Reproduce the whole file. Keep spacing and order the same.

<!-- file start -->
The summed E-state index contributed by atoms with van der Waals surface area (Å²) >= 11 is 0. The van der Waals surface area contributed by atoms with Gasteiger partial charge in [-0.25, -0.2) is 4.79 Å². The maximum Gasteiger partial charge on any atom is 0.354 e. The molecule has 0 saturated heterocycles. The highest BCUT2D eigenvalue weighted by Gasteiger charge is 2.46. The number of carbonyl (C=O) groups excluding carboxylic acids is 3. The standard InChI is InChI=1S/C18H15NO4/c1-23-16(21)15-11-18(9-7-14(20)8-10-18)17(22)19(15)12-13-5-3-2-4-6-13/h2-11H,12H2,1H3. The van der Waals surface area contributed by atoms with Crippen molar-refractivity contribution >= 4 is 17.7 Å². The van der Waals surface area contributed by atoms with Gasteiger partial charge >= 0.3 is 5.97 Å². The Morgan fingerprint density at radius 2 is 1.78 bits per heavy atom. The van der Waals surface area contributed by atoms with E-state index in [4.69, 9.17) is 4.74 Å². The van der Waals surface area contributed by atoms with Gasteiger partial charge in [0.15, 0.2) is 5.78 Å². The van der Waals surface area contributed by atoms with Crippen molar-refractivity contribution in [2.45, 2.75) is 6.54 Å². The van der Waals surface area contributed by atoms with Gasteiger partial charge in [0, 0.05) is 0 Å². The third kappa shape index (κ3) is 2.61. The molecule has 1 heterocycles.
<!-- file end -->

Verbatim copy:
The summed E-state index contributed by atoms with van der Waals surface area (Å²) >= 11 is 0. The van der Waals surface area contributed by atoms with Gasteiger partial charge in [-0.25, -0.2) is 4.79 Å². The maximum Gasteiger partial charge on any atom is 0.354 e. The molecule has 0 saturated heterocycles. The highest BCUT2D eigenvalue weighted by Gasteiger charge is 2.46. The number of carbonyl (C=O) groups excluding carboxylic acids is 3. The standard InChI is InChI=1S/C18H15NO4/c1-23-16(21)15-11-18(9-7-14(20)8-10-18)17(22)19(15)12-13-5-3-2-4-6-13/h2-11H,12H2,1H3. The van der Waals surface area contributed by atoms with Crippen molar-refractivity contribution >= 4 is 17.7 Å². The van der Waals surface area contributed by atoms with Gasteiger partial charge >= 0.3 is 5.97 Å². The Morgan fingerprint density at radius 2 is 1.78 bits per heavy atom. The van der Waals surface area contributed by atoms with E-state index in [4.69, 9.17) is 4.74 Å². The van der Waals surface area contributed by atoms with Gasteiger partial charge in [0.15, 0.2) is 5.78 Å². The van der Waals surface area contributed by atoms with Crippen molar-refractivity contribution in [2.45, 2.75) is 6.54 Å². The van der Waals surface area contributed by atoms with Gasteiger partial charge in [0, 0.05) is 0 Å². The third kappa shape index (κ3) is 2.61. The molecule has 1 heterocycles.